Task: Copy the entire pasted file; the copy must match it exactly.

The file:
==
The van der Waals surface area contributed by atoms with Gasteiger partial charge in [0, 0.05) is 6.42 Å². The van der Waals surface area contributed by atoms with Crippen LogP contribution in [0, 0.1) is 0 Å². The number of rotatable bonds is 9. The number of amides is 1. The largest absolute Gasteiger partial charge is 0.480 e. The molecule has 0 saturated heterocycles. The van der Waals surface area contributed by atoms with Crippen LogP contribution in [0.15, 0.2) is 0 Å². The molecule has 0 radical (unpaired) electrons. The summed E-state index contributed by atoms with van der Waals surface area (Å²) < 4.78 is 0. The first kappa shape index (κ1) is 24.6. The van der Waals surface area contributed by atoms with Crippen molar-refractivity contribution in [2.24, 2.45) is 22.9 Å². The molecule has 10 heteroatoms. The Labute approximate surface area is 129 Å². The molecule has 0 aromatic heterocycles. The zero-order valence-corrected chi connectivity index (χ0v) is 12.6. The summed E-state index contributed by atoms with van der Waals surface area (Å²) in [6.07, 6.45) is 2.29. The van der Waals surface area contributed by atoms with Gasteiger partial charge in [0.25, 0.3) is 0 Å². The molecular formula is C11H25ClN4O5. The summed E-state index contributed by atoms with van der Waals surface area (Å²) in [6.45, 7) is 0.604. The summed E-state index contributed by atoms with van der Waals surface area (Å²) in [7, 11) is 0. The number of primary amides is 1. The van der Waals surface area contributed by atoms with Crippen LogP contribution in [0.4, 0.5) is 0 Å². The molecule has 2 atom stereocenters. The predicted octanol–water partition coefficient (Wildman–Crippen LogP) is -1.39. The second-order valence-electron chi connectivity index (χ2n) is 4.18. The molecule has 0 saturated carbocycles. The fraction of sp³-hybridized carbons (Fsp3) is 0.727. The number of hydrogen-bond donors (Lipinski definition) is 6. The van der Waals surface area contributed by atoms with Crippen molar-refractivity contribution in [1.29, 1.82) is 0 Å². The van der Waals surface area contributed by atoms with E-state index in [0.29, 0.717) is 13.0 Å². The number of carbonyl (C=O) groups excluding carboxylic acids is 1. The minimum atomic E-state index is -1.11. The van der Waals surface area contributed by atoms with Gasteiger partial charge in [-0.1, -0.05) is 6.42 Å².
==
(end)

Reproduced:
The van der Waals surface area contributed by atoms with Gasteiger partial charge in [0, 0.05) is 6.42 Å². The van der Waals surface area contributed by atoms with Crippen LogP contribution in [0, 0.1) is 0 Å². The number of rotatable bonds is 9. The number of amides is 1. The largest absolute Gasteiger partial charge is 0.480 e. The molecule has 0 saturated heterocycles. The van der Waals surface area contributed by atoms with Crippen LogP contribution in [0.15, 0.2) is 0 Å². The molecule has 0 radical (unpaired) electrons. The summed E-state index contributed by atoms with van der Waals surface area (Å²) < 4.78 is 0. The first kappa shape index (κ1) is 24.6. The van der Waals surface area contributed by atoms with Crippen molar-refractivity contribution in [2.24, 2.45) is 22.9 Å². The molecule has 10 heteroatoms. The Labute approximate surface area is 129 Å². The molecule has 0 aromatic heterocycles. The zero-order valence-corrected chi connectivity index (χ0v) is 12.6. The summed E-state index contributed by atoms with van der Waals surface area (Å²) in [6.07, 6.45) is 2.29. The van der Waals surface area contributed by atoms with Gasteiger partial charge in [0.25, 0.3) is 0 Å². The molecular formula is C11H25ClN4O5. The summed E-state index contributed by atoms with van der Waals surface area (Å²) in [6.45, 7) is 0.604. The summed E-state index contributed by atoms with van der Waals surface area (Å²) in [7, 11) is 0. The number of primary amides is 1. The van der Waals surface area contributed by atoms with Crippen LogP contribution in [0.4, 0.5) is 0 Å². The molecule has 2 atom stereocenters. The predicted octanol–water partition coefficient (Wildman–Crippen LogP) is -1.39. The second-order valence-electron chi connectivity index (χ2n) is 4.18. The molecule has 0 saturated carbocycles. The fraction of sp³-hybridized carbons (Fsp3) is 0.727. The number of hydrogen-bond donors (Lipinski definition) is 6. The van der Waals surface area contributed by atoms with Crippen molar-refractivity contribution in [1.29, 1.82) is 0 Å². The van der Waals surface area contributed by atoms with E-state index in [0.29, 0.717) is 13.0 Å². The number of carbonyl (C=O) groups excluding carboxylic acids is 1. The minimum atomic E-state index is -1.11. The van der Waals surface area contributed by atoms with Gasteiger partial charge in [-0.1, -0.05) is 6.42 Å².